context. There is value to be had studying the
Yogacara system in connection with Theosophy, even
though HPB said the two schools were "not quite"
identical. There is a statement in the KEY TO
THEOSOPHY to the effect that the schools of northern
Buddhism contain all that is Theosophy. This was the
statement that made the whole thing gel for me. I
have not been able to trace ALL the points in
Theosophy to these schools, but many of them can in
fact be shown to have been taught among them.

It is hard for me to believe that an organization
headquartered in Tibet (a nominally Buddhist country
prior to 1959) which refers to its members as Arhats,
Khobilgans, Chohans, upasikas, upasakas, and
bodhisattvas is anything but Buddhist. In addition,
the masters are said to have been Buddhists.

I sat at the feet of a Singhalese teacher some years
ago who wore the orange robe of a bhikku and whose
head was shaved and who was sitting in the full lotus
and who solemnly proclaimed that he was not teaching
Buddhism. His motivation for that was the hostility
of Christians who made it clear he had to teach
whatever their church taught, and you know where that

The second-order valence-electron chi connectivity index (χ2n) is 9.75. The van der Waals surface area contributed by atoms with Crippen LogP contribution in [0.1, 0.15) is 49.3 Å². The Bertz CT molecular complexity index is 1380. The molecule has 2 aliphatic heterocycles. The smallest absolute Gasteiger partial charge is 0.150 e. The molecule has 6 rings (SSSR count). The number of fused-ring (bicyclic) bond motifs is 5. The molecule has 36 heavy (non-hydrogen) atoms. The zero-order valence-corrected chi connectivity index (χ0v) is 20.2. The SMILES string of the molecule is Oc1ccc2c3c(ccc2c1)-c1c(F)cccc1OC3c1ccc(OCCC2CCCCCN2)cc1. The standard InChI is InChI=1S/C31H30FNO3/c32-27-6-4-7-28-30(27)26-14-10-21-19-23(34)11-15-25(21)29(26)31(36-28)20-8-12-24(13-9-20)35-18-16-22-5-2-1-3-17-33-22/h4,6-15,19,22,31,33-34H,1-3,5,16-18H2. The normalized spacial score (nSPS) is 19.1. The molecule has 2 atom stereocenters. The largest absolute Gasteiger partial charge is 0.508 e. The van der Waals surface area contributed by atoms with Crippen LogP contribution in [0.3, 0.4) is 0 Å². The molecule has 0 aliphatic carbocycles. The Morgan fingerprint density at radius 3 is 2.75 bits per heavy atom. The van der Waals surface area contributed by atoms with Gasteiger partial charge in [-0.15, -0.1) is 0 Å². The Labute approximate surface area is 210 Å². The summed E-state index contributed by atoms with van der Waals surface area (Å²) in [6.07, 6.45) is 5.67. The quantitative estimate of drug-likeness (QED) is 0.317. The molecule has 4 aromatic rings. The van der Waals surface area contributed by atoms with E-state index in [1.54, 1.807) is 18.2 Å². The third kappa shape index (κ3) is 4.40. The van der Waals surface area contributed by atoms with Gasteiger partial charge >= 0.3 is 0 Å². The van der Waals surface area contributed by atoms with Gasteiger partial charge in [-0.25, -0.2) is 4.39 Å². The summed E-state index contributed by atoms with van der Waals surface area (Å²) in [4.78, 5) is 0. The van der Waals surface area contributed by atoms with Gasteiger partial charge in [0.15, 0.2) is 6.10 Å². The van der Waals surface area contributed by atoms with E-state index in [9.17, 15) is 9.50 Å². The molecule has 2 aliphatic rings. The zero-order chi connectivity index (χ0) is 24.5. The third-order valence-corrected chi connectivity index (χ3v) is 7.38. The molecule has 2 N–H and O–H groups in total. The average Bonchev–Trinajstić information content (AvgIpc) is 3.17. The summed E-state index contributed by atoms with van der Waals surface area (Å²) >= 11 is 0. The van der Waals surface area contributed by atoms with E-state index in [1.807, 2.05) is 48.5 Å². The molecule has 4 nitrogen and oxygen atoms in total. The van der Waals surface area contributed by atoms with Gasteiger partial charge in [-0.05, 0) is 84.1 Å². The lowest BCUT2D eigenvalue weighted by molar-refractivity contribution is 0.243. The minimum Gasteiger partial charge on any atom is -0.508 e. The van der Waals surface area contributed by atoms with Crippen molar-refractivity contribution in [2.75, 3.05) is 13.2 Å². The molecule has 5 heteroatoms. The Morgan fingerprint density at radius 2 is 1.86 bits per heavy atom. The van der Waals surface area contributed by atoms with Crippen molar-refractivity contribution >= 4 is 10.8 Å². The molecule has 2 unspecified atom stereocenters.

goes. (I know for a fact that that was where he was
coming from, because he told me so.) He denied
teaching Buddhism and I did not believe it. I still
don't. Had he gotten rid of the orange robe and let
his hair grow out and donned blue jeans and a T-shirt
and hung a cross around his neck, I might have
believed it. Sometimes people make these statements.

Also, Theosophical literature is filled with puzzles,
riddles, paradoxes, and minor mysteries. Why this is
so I cannot say. For example, in ISIS there is a
reference to the Lost Word, which we are told is no
word. In the EST Instructions we are informed that
the Lord Word is not a word because it is a sound.
Little riddles like that are scattered everywhere.

Someone implied that since Theosophy claims to include
or contain or reveal the primitive wisdom religion,
therefore it could not be known by any other moniker.
I don't see it that way because other religions make
the same claim. Hawaiian shamanism (Huna), for
example, claims to be "the original teaching of the
peoples of the earth," which is another way of saying